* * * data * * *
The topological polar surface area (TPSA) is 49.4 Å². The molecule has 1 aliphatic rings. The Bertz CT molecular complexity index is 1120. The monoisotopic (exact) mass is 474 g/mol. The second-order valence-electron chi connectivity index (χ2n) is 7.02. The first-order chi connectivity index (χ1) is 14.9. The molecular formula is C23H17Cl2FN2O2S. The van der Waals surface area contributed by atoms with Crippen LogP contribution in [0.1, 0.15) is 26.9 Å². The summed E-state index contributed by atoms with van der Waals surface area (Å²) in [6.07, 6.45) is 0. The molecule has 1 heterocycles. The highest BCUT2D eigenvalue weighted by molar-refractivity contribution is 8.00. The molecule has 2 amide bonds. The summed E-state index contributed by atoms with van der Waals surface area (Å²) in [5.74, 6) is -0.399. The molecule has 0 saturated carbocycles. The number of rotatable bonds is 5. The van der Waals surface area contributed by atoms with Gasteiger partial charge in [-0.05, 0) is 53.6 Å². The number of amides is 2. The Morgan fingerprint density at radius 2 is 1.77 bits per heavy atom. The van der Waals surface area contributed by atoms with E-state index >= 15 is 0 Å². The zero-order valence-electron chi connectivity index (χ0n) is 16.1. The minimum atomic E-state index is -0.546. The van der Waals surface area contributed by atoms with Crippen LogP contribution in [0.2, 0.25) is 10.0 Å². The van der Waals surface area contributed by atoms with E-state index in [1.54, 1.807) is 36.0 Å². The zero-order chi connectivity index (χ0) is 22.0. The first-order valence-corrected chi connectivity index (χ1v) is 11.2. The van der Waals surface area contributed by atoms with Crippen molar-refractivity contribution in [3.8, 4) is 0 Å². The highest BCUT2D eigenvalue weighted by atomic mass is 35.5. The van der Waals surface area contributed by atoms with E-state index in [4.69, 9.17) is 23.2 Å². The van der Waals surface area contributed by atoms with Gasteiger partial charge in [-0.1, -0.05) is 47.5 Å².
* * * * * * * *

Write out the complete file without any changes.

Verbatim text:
The topological polar surface area (TPSA) is 49.4 Å². The molecule has 1 aliphatic rings. The Bertz CT molecular complexity index is 1120. The monoisotopic (exact) mass is 474 g/mol. The second-order valence-electron chi connectivity index (χ2n) is 7.02. The first-order chi connectivity index (χ1) is 14.9. The molecular formula is C23H17Cl2FN2O2S. The van der Waals surface area contributed by atoms with Crippen LogP contribution in [0.1, 0.15) is 26.9 Å². The summed E-state index contributed by atoms with van der Waals surface area (Å²) in [6.07, 6.45) is 0. The molecule has 1 heterocycles. The highest BCUT2D eigenvalue weighted by molar-refractivity contribution is 8.00. The molecule has 2 amide bonds. The summed E-state index contributed by atoms with van der Waals surface area (Å²) in [5.74, 6) is -0.399. The molecule has 0 saturated carbocycles. The number of rotatable bonds is 5. The van der Waals surface area contributed by atoms with Gasteiger partial charge in [-0.05, 0) is 53.6 Å². The number of amides is 2. The Morgan fingerprint density at radius 2 is 1.77 bits per heavy atom. The van der Waals surface area contributed by atoms with E-state index >= 15 is 0 Å². The zero-order valence-electron chi connectivity index (χ0n) is 16.1. The minimum atomic E-state index is -0.546. The van der Waals surface area contributed by atoms with Crippen LogP contribution in [0.2, 0.25) is 10.0 Å². The van der Waals surface area contributed by atoms with E-state index in [1.54, 1.807) is 36.0 Å². The zero-order chi connectivity index (χ0) is 22.0. The first-order valence-corrected chi connectivity index (χ1v) is 11.2. The van der Waals surface area contributed by atoms with Crippen molar-refractivity contribution in [3.8, 4) is 0 Å². The highest BCUT2D eigenvalue weighted by atomic mass is 35.5. The van der Waals surface area contributed by atoms with E-state index in [4.69, 9.17) is 23.2 Å². The van der Waals surface area contributed by atoms with Gasteiger partial charge in [-0.1, -0.05) is 47.5 Å².